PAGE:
Let he who is without sin cast the first stone – John 8:7
If somebody is gracious enough to give me a second chance, I won’t need a third. – Pete Rose
Before we get started, please permit me to issue two specific stipulations.
First! In 47 long years at the wheel, I’ve never been stopped for a suspected DUI, much less charged with one. Coming from a long line of alcoholics may have imbued me with a rather unique skillset, but having put every thought I’ve ever had out there in virtual print means that I don’t drink when I’m out.
Second! You will find no stauncher a defender of our FOIA laws (Freedom of Information Act) than yours truly. Thanks to some stellar editors and exemplary attorneys, I’ve had great success turning the Attorney General tables on those public entities who thought they were above the disclosure statutes.
But after far more than a decade at this perpetually fascinating gig, I’m starting to realize that the public’s “right to know” should only go so far. And that’s particularly true when it comes to first-time DUI and drug offender police reports.
This isn’t the first time I’ve considered this possibility in print, but the sum total of my previous efforts added up to taking on the Kane County Chronicle in this regard on their own Facebook page.
As an ironic aside, the last time I castigated Shaw Media for preying on alleged DUI offenders just for hits, my comment got so many likes that I’ve been banned from commenting on that page. Considering we’re taking about newspaper censorship here, as D. L. Hughley would likely say, “Ain’t that a bitch!”
But when a neighbor (I don’t personally know) recently made it into the Chronicle’s “police blotter” for a first DUI charge, I decided to up the ante by calling them and any similar publishers out here. It really is a beyond bullshit thing to do to a fellow human being.
The first and foremost problem with outing these first-timers is, what flippin’ purpose does it serve? Does posting their name, address, and a mugshot move the drunk driving story along in any way? Does it act as a deterrent, or just like it is with porn, does it only serve a prurient interest?
I spoke with a couple of Kane County law firms noted for their defense work and they told me that two-thirds of their DUI clients are facing a first offense. That means they might’ve had a little too much at an office party, a family get together, or at a sports bar, or more likely, they’re dealing with a stressor like divorce, a custody battle, job issues or a death in the family.
In other words, they made a mistake that likely won’t happen again.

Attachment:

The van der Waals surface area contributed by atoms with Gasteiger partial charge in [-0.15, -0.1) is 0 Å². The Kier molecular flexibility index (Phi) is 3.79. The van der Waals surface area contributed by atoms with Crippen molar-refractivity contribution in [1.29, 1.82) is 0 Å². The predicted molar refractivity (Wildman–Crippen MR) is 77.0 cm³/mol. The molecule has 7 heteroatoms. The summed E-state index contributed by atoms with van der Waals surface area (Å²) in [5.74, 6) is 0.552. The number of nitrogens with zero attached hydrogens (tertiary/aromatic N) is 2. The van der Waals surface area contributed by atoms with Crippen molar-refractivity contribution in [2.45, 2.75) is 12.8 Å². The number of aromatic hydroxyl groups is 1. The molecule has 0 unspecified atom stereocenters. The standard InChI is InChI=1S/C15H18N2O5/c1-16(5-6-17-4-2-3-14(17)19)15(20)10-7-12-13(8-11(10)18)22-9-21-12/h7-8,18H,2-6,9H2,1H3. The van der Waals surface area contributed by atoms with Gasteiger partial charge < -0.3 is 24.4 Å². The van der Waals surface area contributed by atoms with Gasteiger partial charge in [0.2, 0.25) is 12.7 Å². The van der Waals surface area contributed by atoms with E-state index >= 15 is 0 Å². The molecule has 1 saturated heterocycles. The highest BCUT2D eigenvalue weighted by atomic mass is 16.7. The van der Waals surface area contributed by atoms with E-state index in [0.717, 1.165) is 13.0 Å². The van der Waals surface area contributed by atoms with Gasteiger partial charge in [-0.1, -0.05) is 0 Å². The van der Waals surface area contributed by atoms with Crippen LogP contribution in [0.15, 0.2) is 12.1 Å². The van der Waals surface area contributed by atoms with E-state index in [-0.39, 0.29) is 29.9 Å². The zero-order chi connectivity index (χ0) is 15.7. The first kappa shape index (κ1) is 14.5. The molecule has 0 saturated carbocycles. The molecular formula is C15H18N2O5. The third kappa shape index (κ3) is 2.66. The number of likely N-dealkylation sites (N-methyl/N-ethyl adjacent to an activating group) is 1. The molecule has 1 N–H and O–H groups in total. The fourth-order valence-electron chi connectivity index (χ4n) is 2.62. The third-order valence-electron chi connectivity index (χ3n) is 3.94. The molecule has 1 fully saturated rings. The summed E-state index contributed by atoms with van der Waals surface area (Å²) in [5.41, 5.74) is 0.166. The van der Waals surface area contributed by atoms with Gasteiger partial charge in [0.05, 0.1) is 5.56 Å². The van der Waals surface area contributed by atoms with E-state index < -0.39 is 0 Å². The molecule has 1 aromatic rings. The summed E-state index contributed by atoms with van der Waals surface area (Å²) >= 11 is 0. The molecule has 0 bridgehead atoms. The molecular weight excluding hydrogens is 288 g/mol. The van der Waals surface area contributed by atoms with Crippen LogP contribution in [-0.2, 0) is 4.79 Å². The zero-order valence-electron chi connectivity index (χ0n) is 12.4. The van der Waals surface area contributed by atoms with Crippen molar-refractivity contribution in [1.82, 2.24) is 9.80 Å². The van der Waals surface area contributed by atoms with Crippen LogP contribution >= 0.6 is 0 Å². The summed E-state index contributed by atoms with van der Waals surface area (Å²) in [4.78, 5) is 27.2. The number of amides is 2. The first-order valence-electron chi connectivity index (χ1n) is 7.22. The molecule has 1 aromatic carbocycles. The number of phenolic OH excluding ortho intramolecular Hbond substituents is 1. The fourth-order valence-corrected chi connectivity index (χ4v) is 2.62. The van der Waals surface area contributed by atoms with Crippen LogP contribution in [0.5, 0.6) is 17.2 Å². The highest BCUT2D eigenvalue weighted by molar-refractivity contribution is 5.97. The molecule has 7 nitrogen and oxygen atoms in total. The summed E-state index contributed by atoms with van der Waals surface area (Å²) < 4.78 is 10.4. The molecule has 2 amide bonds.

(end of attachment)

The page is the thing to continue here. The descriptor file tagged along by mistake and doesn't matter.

And the numbers bear that theory out because the first DUI is also the last for 71 percent of those convicted, which clearly indicates the justice system’s license suspensions and fine deterrents are working. It’s not like these first-time folks are getting off Scott free.
My second issue with these newspaper reports is they’re nothing more than a conviction and sentencing in the press. Then they inevitably become that proverbial “scarlet letter” because nothing ever disappears from the Net.
Though it varies by state, the national DUI conviction rate sits somewhere between 75 and 80 percent. But when was the last time you saw the Chronicle cover a DUI acquittal? Though the sad truth is, even if they did report on that, it’s kinda hard to unring that original DUI charge bell, isn’t it?
So, I’ll ask you the question again! Aside from causing all manner of unnecessary agida, needless embarrassment, and making it more difficult to remain or become employed, what’s the point in branding first time DUI defendants in this heinous a public manner?
And isn’t the stress of this kind of public embarrassment likely to lead to even more drinking? Kind of Isn’t ironic, isn’t it?
Rest assured, we’re not talking about chronic drunk drivers here, but even if we were, does anyone within the sound of my voice really believe that any newspaper report is going to shame a diehard alcoholic into not drinking and driving? That’s why it’s called “an addiction.”
The good news is, the Daily Herald does the right thing by only reporting on problem repeat DUI offenders. But the Chronicle and most other small publishers continue to defend this practice by adamantly contending that police reports are public record.
So, since you can’t count on those editors to have a heart or soul, and because it serves no real purpose, it’s time for legislation that seals first-time DUI and drug police reports so law enforcement won’t be compelled to release them. That’s the only way those highly unlikely to repeat offenders will be kept out of the papers.
As any reasonable journalist will tell you, the First Amendment is truly an amazing thing, but even it should only go so far.